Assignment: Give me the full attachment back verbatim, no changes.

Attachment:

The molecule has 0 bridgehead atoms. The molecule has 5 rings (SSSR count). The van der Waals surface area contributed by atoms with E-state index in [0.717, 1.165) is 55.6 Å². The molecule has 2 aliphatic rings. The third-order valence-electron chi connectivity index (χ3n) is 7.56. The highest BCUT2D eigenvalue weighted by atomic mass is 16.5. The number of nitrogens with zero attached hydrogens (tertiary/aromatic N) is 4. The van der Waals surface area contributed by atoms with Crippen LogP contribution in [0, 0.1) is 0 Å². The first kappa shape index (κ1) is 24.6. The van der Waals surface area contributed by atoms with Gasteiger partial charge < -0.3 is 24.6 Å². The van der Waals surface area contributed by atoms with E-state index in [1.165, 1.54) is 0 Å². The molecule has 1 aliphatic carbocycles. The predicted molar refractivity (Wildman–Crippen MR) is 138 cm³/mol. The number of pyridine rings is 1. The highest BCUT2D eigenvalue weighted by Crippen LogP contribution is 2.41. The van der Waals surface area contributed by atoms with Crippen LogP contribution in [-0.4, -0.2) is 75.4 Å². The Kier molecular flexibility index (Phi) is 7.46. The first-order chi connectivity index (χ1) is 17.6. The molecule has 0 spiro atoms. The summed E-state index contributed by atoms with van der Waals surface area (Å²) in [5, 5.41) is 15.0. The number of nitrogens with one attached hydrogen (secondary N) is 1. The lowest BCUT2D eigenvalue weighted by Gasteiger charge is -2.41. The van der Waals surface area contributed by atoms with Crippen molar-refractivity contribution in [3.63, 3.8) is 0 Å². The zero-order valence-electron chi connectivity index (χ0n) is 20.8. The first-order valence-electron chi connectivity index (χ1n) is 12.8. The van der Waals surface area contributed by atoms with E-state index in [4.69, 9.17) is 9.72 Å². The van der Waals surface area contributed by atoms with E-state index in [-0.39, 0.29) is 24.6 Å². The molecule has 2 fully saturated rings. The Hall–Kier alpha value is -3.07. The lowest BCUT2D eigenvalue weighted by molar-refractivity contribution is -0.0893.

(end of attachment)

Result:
The molecule has 0 bridgehead atoms. The molecule has 5 rings (SSSR count). The van der Waals surface area contributed by atoms with E-state index in [0.717, 1.165) is 55.6 Å². The molecule has 2 aliphatic rings. The third-order valence-electron chi connectivity index (χ3n) is 7.56. The highest BCUT2D eigenvalue weighted by atomic mass is 16.5. The number of nitrogens with zero attached hydrogens (tertiary/aromatic N) is 4. The van der Waals surface area contributed by atoms with Crippen LogP contribution in [0, 0.1) is 0 Å². The first kappa shape index (κ1) is 24.6. The van der Waals surface area contributed by atoms with Gasteiger partial charge < -0.3 is 24.6 Å². The van der Waals surface area contributed by atoms with E-state index in [1.165, 1.54) is 0 Å². The molecule has 1 aliphatic carbocycles. The predicted molar refractivity (Wildman–Crippen MR) is 138 cm³/mol. The number of pyridine rings is 1. The highest BCUT2D eigenvalue weighted by Crippen LogP contribution is 2.41. The van der Waals surface area contributed by atoms with Crippen LogP contribution in [-0.4, -0.2) is 75.4 Å². The Kier molecular flexibility index (Phi) is 7.46. The first-order chi connectivity index (χ1) is 17.6. The molecule has 0 spiro atoms. The summed E-state index contributed by atoms with van der Waals surface area (Å²) in [5, 5.41) is 15.0. The number of nitrogens with one attached hydrogen (secondary N) is 1. The lowest BCUT2D eigenvalue weighted by Gasteiger charge is -2.41. The van der Waals surface area contributed by atoms with Crippen molar-refractivity contribution in [3.63, 3.8) is 0 Å². The zero-order valence-electron chi connectivity index (χ0n) is 20.8. The first-order valence-electron chi connectivity index (χ1n) is 12.8. The van der Waals surface area contributed by atoms with E-state index in [4.69, 9.17) is 9.72 Å². The van der Waals surface area contributed by atoms with E-state index in [-0.39, 0.29) is 24.6 Å². The molecule has 2 fully saturated rings. The Hall–Kier alpha value is -3.07. The lowest BCUT2D eigenvalue weighted by molar-refractivity contribution is -0.0893.